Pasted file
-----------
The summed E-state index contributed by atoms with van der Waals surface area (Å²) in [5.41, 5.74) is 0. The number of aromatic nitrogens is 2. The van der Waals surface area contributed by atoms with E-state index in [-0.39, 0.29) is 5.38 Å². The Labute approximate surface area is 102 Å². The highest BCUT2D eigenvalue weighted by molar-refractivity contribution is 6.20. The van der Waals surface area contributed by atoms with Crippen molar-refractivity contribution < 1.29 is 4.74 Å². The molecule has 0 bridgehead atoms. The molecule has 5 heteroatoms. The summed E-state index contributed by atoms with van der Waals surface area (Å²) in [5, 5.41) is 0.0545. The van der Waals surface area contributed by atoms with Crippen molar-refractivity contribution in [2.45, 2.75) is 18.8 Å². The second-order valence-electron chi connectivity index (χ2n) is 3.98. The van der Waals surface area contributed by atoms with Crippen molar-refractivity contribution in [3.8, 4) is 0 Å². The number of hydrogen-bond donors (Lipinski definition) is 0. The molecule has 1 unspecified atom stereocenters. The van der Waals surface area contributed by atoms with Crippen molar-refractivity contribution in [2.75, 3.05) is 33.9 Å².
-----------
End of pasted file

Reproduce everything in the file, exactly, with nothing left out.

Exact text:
The summed E-state index contributed by atoms with van der Waals surface area (Å²) in [5.41, 5.74) is 0. The number of aromatic nitrogens is 2. The van der Waals surface area contributed by atoms with E-state index in [-0.39, 0.29) is 5.38 Å². The Labute approximate surface area is 102 Å². The highest BCUT2D eigenvalue weighted by molar-refractivity contribution is 6.20. The van der Waals surface area contributed by atoms with Crippen molar-refractivity contribution < 1.29 is 4.74 Å². The molecule has 0 bridgehead atoms. The molecule has 5 heteroatoms. The summed E-state index contributed by atoms with van der Waals surface area (Å²) in [5, 5.41) is 0.0545. The van der Waals surface area contributed by atoms with Crippen molar-refractivity contribution in [2.45, 2.75) is 18.8 Å². The second-order valence-electron chi connectivity index (χ2n) is 3.98. The van der Waals surface area contributed by atoms with Crippen molar-refractivity contribution in [3.8, 4) is 0 Å². The number of hydrogen-bond donors (Lipinski definition) is 0. The molecule has 1 unspecified atom stereocenters. The van der Waals surface area contributed by atoms with Crippen molar-refractivity contribution in [2.75, 3.05) is 33.9 Å².